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Finding “Space” for Comanagement of Forests within the Neoliberal Paradigm: Rights, Strategies, and Tools for Asserting a Local Agenda

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Abstract

As neoliberalism continues to influence environmental governance, it affects notions about the appropriate level of community involvement in resource management. Under more recent iterations, hybrid forms of governance are emphasized, including government–civil society partnerships and approaches geared towards harnessing the strengths of local communities. Here we explore the characteristics of different resource management rights, strategies, and tools through which communities can find political space to assert their own agendas within a neoliberalized policy environment. We examine the successful use of some of these approaches by communities during the initial development of community forests policy and practice in British Columbia, Canada. While we confirm the complex, contingent and case-specific nature of opportunities for comanagement created through neoliberal policy elements, we suggest that space does exist for community forest bodies to assert local values, goals and strategies, demonstrating the creativity, ingenuity and determination of communities to attain a real voice in management.

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Notes

  1. The BCCFA is a network of rural, community-based organizations in BC that are engaged in community forest management, as well as those seeking to establish community forests. It sees itself as part of a global movement committed to culturally, ecologically, and economically sustainable forestry. See Gunter (2004) for a discussion of the vision.

  2. We use “majors” as the common shorthand for the large multinational corporations with integrated timber harvesting and milling capacity in more than one country. In BC these corporations had been granted long-term leases involving rights to harvest Crown timber but some 95% of timber was still owned by the Crown.

  3. It appears that the MOFR is reserving judgment about how much the program might further expand, since the tenure taken back from the majors has not been fully reallocated.

  4. The BCCFA estimated after an extensive discussion at their 2005 AGM that a minimum annual allowable cut of 50,000 m3 in the interior and 25,000 m3 on the coast is necessary for a viable community forest, because of the costs of infrastructure (approximately $200,000/year). Only six of BC community forests operating in 2007 meet this criterion for viability. Not all community forests agree with this estimation applies universally, because of differing situations regarding NTFPs, possession of a mill, and access to competitive local markets.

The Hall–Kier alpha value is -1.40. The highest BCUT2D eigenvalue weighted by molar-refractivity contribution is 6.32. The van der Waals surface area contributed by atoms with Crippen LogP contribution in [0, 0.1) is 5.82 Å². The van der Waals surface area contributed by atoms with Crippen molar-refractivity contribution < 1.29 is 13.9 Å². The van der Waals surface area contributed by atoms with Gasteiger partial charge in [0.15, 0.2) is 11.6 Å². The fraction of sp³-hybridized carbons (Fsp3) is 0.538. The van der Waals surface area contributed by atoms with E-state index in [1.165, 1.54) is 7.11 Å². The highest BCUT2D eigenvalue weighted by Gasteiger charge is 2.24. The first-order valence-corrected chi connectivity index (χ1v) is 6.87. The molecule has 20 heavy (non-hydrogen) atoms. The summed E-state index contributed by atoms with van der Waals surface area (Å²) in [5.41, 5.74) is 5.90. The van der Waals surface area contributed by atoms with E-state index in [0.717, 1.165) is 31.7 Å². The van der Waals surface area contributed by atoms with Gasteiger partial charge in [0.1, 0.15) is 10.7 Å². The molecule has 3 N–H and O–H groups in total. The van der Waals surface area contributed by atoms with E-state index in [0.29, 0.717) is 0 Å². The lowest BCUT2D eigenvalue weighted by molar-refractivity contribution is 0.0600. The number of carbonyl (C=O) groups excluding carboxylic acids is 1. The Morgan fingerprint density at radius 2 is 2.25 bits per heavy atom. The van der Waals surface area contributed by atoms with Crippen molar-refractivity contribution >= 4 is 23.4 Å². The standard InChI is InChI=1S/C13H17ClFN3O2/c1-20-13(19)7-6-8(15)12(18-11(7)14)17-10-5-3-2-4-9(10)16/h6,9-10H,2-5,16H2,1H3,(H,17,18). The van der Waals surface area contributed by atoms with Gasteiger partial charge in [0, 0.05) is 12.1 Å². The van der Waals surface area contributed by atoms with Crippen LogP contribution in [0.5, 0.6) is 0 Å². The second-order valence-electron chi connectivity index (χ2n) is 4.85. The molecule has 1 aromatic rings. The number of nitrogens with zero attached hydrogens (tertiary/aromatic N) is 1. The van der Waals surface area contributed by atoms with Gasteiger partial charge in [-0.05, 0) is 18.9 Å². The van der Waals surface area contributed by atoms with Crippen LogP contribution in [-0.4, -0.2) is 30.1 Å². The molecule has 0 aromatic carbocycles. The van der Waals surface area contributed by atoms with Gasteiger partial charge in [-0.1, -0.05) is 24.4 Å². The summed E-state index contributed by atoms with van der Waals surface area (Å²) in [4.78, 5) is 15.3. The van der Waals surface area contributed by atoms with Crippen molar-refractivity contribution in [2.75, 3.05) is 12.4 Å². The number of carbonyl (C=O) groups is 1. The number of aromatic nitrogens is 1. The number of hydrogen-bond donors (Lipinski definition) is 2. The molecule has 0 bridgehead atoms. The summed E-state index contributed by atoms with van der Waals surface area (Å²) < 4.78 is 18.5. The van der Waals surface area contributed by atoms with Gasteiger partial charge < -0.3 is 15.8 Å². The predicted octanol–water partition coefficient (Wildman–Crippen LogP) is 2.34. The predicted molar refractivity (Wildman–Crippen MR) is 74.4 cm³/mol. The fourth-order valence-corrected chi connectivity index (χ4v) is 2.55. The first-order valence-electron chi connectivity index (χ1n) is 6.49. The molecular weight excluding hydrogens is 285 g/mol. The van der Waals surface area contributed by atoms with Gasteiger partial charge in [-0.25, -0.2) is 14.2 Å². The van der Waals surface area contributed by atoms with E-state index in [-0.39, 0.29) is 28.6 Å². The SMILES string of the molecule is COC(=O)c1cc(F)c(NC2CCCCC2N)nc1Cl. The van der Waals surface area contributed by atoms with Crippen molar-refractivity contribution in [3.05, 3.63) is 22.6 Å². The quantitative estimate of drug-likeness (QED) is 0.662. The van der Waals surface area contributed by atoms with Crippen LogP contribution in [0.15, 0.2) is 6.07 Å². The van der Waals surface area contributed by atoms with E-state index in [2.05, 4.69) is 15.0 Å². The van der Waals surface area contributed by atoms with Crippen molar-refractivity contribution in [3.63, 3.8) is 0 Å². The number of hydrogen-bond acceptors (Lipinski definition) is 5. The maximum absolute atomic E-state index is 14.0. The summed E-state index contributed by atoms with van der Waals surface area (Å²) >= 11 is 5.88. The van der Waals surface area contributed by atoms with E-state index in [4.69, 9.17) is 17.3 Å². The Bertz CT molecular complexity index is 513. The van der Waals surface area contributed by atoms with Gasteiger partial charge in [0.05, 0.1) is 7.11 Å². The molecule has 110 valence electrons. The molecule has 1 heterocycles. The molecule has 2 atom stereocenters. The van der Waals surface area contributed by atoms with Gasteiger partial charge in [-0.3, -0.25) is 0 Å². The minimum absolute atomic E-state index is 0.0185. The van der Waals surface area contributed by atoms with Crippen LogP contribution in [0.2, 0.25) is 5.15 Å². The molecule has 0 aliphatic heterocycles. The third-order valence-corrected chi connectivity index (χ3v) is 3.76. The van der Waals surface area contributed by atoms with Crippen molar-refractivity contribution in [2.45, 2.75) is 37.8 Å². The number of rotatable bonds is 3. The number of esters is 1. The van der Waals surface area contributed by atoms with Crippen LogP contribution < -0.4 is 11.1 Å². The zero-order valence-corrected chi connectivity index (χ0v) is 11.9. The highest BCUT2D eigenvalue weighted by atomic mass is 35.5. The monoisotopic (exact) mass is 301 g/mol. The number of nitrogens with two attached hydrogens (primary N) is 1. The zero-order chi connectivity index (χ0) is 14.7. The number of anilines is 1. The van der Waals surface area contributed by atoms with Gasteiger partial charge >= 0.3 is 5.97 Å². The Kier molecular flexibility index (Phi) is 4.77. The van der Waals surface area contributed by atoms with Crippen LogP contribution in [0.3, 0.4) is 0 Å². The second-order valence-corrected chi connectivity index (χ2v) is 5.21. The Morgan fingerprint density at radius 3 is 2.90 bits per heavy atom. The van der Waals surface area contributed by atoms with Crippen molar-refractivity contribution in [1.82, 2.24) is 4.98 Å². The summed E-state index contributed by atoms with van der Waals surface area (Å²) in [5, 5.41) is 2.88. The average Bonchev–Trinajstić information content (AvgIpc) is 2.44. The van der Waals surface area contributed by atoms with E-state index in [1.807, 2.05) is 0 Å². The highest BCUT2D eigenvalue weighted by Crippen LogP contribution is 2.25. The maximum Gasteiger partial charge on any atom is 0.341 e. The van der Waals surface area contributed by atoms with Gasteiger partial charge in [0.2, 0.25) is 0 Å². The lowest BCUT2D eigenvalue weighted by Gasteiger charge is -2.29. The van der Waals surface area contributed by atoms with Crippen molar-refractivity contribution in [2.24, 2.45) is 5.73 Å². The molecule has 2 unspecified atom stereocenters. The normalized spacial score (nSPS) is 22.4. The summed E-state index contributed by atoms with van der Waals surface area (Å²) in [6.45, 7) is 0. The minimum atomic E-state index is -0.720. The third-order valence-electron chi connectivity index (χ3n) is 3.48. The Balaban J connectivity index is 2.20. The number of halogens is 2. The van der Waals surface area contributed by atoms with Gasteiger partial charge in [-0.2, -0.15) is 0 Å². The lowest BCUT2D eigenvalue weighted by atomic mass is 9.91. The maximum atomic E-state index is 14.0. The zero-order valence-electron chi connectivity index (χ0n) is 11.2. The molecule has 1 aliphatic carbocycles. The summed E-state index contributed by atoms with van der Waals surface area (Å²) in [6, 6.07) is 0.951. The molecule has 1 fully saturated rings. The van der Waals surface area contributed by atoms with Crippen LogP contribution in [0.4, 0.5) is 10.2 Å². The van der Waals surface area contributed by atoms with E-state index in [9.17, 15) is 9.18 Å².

5. According to interviewees, one economic analysis with widespread credibility estimates that a log yard sort requires at least 45,000 m3/year to be reasonably profitable.

  6. Recommendation #19 in the 2006 Community Forests Program Review states that “A consistent proposal review, agreement award and issuance process should be applied throughout the province".

  7. The range of benefits derived from community forests, including place-oriented identity, subjective well-being, economic and cultural stability, small-scale economic diversity, is not well discussed in the literature but should include the “obvious and sustained commitment of people to the places and ecosystems under their control” (Lerner 1993; Sheppard 2003).

  8. Environmental provisions limiting logging were further curtailed in subsequent years and governmental oversight of even these provisions severely limited by the inability of government in most cases to question the judgment of professionals privately contracted to approve logging plans (Marchak and Allen 2003).

  9. The funding, expertise, and studies done for HPCF to enable them to take this position are detailed in Elias (2000) and Pinnell and Elias (2002). The community performed additional studies to spell out its assumptions about protection needed for unstable slopes and the riparian zone, and the community and MOFR agreed to disagree on these assumptions.

  10. Hoberg (2001) notes that there were Landscape Units established in only three of BC’s 40 Forest Districts.

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Acknowledgements

Thanks to Ramona Faust, Jim Smith, Thomas Maness, Ray Travers, John Welch, Jennifer Gunter, and Susan Mulkey for comments on earlier drafts. They are not, however, responsible for errors of fact or interpretation. Thanks to the Social Sciences and Humanities Research Council of Canada for supporting aspects of this research.

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Pinkerton, E., Heaslip, R., Silver, J.J. et al. Finding “Space” for Comanagement of Forests within the Neoliberal Paradigm: Rights, Strategies, and Tools for Asserting a Local Agenda. Hum Ecol 36, 343–355 (2008). https://doi.org/10.1007/s10745-008-9167-4

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